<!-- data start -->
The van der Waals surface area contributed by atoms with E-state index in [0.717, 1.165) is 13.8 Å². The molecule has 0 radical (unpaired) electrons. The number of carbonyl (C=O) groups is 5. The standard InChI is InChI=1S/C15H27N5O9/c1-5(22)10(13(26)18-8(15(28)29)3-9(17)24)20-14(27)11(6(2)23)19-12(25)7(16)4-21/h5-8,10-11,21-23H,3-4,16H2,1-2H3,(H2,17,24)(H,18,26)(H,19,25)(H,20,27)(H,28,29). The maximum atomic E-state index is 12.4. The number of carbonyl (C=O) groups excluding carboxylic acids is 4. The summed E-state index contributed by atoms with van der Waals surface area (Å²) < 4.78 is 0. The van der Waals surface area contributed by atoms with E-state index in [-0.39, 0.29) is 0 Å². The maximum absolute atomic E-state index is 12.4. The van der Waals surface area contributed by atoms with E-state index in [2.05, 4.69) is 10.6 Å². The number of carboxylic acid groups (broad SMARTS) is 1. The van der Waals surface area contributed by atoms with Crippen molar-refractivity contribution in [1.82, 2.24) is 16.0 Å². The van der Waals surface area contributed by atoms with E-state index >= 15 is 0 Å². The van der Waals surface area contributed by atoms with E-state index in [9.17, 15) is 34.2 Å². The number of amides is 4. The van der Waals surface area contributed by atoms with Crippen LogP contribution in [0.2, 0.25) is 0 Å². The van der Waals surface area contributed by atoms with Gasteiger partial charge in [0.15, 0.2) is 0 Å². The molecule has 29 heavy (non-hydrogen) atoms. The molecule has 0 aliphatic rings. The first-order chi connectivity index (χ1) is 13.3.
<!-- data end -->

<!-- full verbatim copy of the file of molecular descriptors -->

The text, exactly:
The van der Waals surface area contributed by atoms with E-state index in [0.717, 1.165) is 13.8 Å². The molecule has 0 radical (unpaired) electrons. The number of carbonyl (C=O) groups is 5. The standard InChI is InChI=1S/C15H27N5O9/c1-5(22)10(13(26)18-8(15(28)29)3-9(17)24)20-14(27)11(6(2)23)19-12(25)7(16)4-21/h5-8,10-11,21-23H,3-4,16H2,1-2H3,(H2,17,24)(H,18,26)(H,19,25)(H,20,27)(H,28,29). The maximum atomic E-state index is 12.4. The number of carbonyl (C=O) groups excluding carboxylic acids is 4. The summed E-state index contributed by atoms with van der Waals surface area (Å²) < 4.78 is 0. The van der Waals surface area contributed by atoms with E-state index in [-0.39, 0.29) is 0 Å². The maximum absolute atomic E-state index is 12.4. The van der Waals surface area contributed by atoms with E-state index in [2.05, 4.69) is 10.6 Å². The number of carboxylic acid groups (broad SMARTS) is 1. The van der Waals surface area contributed by atoms with Crippen molar-refractivity contribution in [1.82, 2.24) is 16.0 Å². The van der Waals surface area contributed by atoms with E-state index >= 15 is 0 Å². The van der Waals surface area contributed by atoms with E-state index in [9.17, 15) is 34.2 Å². The number of amides is 4. The van der Waals surface area contributed by atoms with Crippen LogP contribution in [0.2, 0.25) is 0 Å². The van der Waals surface area contributed by atoms with Gasteiger partial charge in [0.15, 0.2) is 0 Å². The molecule has 29 heavy (non-hydrogen) atoms. The molecule has 0 aliphatic rings. The first-order chi connectivity index (χ1) is 13.3.